Why Visiting Stockholm in Winter ISN’T Crazy

You Should Visit Stockholm in Winter because wandering through Gamla Stan is beautiful!
[Stockholm was dope. And really not that cold, even in winter. And so pretty!]
Ahhhh Stockholm. To be honest, it wasn’t really on my radar of “dying-to-see” destinations like Abisko and Copenhagen were. And Stockholm in winter? What was I thinking???

And I kind of only went because we found cheap tickets (you can find the cheapest flights on Skyscanner! You can often find prices as low as $300 round trip from many major US airports in winter – ours were about $440 but we paid extra to choose our seats and bought flights only about a month in advance).

But I came away loving Stockholm! I’ll be honest, I liked Copenhagen a bit better, but I also feel like we didn’t get to see as much of Stockholm as we did Copenhagen.

Stockholm was at the beginning and end of our trip, so at first we were too jetlagged to do much (we were there for a day and a half before heading to Abisko), and then at the end we were pretty tired from a week and a half of non-stop (cold) travel. But, I did enjoy it, and would love to see it in the summer (especially to explore the Archipelago!!!).

Park in Stockholm, Sweden in winter
[A cute little park that we walked through every day]
All of that said – we had a pretty great time in Stockholm! Like Copenhagen, there were a ton of veggie/vegan restaurants (I’m vegetarian, and my friend is vegan), everyone was really nice and cool and stylish, we didn’t even need to take out cash because they took card everywhere, the metro was super easy to use, it really wasn’t THAT cold (and was honestly kind of exciting for this Californian to see what real winter is actually like LOL), and it was so pretty.

Waterfront in Gamla Stan in Stockholm, Sweden in winter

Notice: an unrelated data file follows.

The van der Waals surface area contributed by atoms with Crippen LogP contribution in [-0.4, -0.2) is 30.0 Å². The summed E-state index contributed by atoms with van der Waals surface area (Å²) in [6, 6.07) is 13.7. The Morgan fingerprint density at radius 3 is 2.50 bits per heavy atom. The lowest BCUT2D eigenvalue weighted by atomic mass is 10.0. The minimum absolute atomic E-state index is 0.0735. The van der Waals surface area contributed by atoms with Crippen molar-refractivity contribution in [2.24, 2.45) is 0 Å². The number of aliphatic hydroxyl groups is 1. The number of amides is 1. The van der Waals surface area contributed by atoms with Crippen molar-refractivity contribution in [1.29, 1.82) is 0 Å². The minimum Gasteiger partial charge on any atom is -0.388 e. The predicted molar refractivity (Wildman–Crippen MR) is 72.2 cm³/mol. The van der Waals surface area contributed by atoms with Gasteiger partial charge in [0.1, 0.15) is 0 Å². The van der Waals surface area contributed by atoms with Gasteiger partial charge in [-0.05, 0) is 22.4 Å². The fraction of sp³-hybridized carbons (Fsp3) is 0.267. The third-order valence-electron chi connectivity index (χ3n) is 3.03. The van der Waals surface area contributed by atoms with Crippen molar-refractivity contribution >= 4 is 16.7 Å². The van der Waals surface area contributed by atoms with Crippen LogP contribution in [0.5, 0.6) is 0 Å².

[The pathway along the waterfront near Gamla Stan]
Only downside: the expensiveness. Although I do think we got better deals on AirBnbs and hostels since we were traveling during the low season! But the restaurants and money spent going out – that sure put a dent in my wallet.

Admittedly, we could’ve saved more if we’d done a bit more cooking (we were much better about that during the first half of our trip!) – we got pretty lazy and ate out A LOT. But, a lot of the activities we did were free – so I guess we saved in that sense?

Not sure what to pack? Check out my Europe winter packing list (carry on only)!

Without further ado, here’s a great itinerary for Stockholm in winter:


Stadion Rainbow Metro Station in Stockholm, Sweden
[Stadion Metro Station; arguably, the most popular one]
I think this was one of my favorite things that we did during our whole trip! The stations were sooooo cool. My favorites were:

  • Stadion – The rainbow station and probably the most famous
  • Morby Centrum – Pretty pastel colors with a giant pink cloud-looking thing above
  • T-Centralen – Blue and white garland details
  • Tekniska högskolan – Another blue and white station with a geometric light
  • Morby Centrum in Stockholm, Sweden
    [Morby Centrum Station is so cute and pink and colorful]

Other stations we didn’t get to see that look totally rad:

  • Hotorget – Neon lights!!! Need I say more?
  • Tensta – Cool petroglyphs that remind me of the Lion King

I’d advise you to go during non-peak hours – so, not in the early morning or at rush hour in the afternoon. We went around 11:00AM and it was perfect. You may even see groups of school children in giant puffy snow gear like we did – probably the cutest thing I’ve ever seen in my entire life.

A single use ticket will work for 75 minutes, and costs 45 SEK ($4.78USD). We didn’t want to purchase a 24 hour ticket as it was a bit pricier, so we just prioritized the stations we wanted to see.

You can see other ticket types and current prices here.